The bulk of Dr. Ernst Friedrich Schumacher’s personal library and archives were donated to the Schumacher Library in 1994 by his widow, Verena Schumacher. The 2,500 volume collection of books, many containing Schumacher’s research notes, and some inscribed by their authors, span a surprising range of topics.
Schumacher’s archives consist of manuscripts, articles, memorabilia, and lecture and background notes, which can be viewed at the Schumacher Center Libary. Schumacher’s archives were professionally organized by his daughter Barbara Wood, author of E. F. Schumacher: His Life and Thought.
E. F. Schumacher: His Life and Thought by Barbara Wood
Nonviolence | Lecture, 1976
The Critical Question of Size | Resurgence, 1975
How to Abolish Land Speculation | Resurgence, 1974
Think About Land | The Catholic Housing Aid Society, 1973
Work in a Sane Society | Third Charles Plater Memorial Lecture, 1972.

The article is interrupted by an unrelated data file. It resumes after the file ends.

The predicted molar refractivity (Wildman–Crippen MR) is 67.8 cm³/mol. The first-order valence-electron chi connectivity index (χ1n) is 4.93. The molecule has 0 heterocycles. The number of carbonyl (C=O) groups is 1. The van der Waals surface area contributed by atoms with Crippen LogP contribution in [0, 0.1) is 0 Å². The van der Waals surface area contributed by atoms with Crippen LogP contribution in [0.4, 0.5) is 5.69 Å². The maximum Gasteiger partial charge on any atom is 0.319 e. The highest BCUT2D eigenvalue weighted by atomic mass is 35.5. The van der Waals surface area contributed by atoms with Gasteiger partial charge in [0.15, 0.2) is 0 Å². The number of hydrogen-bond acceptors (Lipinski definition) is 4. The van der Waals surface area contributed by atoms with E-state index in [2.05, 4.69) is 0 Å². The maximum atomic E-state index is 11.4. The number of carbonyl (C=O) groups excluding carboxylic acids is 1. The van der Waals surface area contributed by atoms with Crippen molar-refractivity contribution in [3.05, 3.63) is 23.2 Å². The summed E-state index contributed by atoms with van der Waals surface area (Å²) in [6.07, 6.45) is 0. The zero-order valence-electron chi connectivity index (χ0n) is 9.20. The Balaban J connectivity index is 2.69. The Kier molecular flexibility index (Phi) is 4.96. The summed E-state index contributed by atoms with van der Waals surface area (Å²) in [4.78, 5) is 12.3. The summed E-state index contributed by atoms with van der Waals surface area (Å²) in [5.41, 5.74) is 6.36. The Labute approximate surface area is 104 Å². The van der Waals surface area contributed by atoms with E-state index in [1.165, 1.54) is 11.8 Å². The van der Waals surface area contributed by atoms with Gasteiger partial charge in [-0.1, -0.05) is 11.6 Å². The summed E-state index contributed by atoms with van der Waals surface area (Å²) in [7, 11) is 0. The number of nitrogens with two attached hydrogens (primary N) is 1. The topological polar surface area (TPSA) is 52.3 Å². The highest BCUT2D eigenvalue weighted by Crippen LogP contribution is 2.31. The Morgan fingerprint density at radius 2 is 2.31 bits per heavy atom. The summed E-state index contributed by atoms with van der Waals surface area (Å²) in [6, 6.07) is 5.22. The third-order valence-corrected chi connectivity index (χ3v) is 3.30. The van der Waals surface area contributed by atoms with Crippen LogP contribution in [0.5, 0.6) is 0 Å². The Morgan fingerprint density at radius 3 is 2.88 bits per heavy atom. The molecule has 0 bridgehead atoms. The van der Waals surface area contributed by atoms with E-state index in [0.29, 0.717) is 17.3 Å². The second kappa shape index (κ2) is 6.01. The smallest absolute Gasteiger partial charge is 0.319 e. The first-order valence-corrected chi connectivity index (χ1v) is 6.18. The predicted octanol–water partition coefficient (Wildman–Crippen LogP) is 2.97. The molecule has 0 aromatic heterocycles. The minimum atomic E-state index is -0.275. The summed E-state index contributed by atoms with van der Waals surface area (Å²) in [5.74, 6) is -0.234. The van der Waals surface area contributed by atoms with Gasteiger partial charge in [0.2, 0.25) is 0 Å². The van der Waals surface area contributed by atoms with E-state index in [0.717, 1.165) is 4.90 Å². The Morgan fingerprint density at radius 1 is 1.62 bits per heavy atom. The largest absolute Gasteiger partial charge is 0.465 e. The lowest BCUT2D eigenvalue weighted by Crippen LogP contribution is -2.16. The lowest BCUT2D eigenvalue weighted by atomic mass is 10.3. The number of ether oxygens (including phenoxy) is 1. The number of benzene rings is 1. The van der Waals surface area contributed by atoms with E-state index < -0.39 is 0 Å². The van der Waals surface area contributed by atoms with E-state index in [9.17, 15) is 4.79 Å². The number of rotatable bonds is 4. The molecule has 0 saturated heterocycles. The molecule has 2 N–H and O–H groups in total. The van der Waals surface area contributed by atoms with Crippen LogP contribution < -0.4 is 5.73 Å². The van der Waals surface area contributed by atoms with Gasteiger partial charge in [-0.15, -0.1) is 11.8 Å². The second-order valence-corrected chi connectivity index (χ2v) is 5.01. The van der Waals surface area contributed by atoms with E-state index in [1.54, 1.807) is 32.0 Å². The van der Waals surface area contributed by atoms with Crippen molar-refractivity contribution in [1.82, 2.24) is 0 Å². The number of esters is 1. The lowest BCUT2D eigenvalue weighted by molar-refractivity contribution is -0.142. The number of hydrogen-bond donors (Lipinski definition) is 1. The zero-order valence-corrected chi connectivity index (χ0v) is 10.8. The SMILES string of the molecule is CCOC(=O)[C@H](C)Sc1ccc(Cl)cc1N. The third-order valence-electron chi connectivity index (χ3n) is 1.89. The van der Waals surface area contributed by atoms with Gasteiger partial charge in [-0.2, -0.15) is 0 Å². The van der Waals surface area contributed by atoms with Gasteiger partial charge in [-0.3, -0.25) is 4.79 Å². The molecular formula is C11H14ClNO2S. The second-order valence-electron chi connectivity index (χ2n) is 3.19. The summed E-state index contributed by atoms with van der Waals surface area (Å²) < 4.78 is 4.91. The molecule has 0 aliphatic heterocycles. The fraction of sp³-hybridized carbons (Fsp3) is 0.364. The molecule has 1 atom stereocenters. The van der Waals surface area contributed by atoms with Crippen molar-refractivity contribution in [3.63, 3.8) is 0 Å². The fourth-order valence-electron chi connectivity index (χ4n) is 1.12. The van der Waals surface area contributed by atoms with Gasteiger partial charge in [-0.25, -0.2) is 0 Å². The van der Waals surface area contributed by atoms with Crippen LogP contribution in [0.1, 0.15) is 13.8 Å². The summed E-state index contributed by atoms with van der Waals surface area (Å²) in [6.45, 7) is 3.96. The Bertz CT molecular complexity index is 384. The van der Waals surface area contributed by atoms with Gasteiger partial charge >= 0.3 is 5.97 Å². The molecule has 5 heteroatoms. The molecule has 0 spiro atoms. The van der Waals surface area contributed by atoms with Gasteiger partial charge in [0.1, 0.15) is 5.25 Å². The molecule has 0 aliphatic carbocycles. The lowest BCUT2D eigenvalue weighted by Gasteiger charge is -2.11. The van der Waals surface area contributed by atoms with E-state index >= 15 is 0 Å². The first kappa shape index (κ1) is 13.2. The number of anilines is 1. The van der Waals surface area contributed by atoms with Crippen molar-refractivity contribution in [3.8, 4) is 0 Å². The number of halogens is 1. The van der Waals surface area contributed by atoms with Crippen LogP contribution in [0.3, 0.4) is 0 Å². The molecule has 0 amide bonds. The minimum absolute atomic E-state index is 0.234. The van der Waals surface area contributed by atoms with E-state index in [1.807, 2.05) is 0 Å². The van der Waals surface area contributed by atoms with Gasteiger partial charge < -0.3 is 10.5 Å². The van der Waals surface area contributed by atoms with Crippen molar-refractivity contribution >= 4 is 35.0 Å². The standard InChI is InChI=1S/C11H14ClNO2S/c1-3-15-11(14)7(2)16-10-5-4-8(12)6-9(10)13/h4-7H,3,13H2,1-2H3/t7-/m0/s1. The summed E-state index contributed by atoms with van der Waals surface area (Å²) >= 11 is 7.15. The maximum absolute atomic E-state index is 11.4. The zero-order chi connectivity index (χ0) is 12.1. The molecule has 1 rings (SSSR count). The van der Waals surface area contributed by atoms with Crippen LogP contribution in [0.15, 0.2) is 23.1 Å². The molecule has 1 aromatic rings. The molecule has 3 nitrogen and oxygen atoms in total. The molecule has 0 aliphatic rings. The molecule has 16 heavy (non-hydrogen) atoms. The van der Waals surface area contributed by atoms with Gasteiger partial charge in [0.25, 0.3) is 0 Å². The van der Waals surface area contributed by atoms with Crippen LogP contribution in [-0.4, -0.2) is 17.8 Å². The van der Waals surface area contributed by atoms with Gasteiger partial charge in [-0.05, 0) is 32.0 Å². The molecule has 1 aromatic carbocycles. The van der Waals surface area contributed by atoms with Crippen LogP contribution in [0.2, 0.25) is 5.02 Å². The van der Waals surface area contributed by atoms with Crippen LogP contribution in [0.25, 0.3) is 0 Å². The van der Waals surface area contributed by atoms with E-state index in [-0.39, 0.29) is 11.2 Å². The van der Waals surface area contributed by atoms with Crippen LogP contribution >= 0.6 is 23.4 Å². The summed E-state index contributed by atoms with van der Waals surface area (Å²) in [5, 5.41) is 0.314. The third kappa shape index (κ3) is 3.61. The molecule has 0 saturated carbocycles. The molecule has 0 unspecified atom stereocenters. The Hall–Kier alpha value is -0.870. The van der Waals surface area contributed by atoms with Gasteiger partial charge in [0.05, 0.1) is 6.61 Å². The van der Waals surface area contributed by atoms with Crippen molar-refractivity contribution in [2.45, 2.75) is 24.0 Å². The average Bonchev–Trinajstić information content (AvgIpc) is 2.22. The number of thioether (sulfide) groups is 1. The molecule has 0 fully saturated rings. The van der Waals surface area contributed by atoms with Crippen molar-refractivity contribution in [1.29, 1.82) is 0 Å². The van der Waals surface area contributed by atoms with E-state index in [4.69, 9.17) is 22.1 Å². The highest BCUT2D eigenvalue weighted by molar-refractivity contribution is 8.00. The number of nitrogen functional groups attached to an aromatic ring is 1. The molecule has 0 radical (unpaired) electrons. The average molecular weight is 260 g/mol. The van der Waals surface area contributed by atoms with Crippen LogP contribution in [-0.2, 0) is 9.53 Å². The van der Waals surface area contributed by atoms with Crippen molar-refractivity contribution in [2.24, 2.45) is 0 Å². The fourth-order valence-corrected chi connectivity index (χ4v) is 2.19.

How To Help Them Help Themselves | The Observer, 1965
Modern Industry in the Light of the Gospel | Pamphlet, 1962
“Multilateral Clearing” | Economica, 1943
Interview by William Nesbitt, 1976
“Small Is Beautiful” Press Conference | UC-Davis, 1977
Nonviolent Technology | a Lindisfarne talk, 1976/1977
The World Crisis and the Wholeness of Life | Findhorn, 1976
Decentralist Economics | a Lindisfarne talk, 1974
Planetary Culture and New Image of Humanity | a Lindisfarne talk, 1974
Tributes and Miscellaneous
Is Small Still Beautiful? by Satish Kumar
The Politics of Economics by Hazel Henderson
In Honour of E. F. Schumacher by Barbara Wood
The Vision of E. F. Schumacher by Joseph Pearce
The Education of E. F. Schumacher by Joseph Pearce
Fritz Schumacher: A Centennial Tribute by John McClaughry
Thinkers before their time 2: Fritz Schumacher by Virginia Isaac
“Limits to Models,” a blogpost on Shepherd on Climate by Peter Etherden
The Relevance of E. F. Schumacher in the 21st Century by John Fullerton
Ernst Friedrich Schumacher zu Ehren by Leopold Kohr
Schumacher’s Big Society by the BBC Radio 4, 2011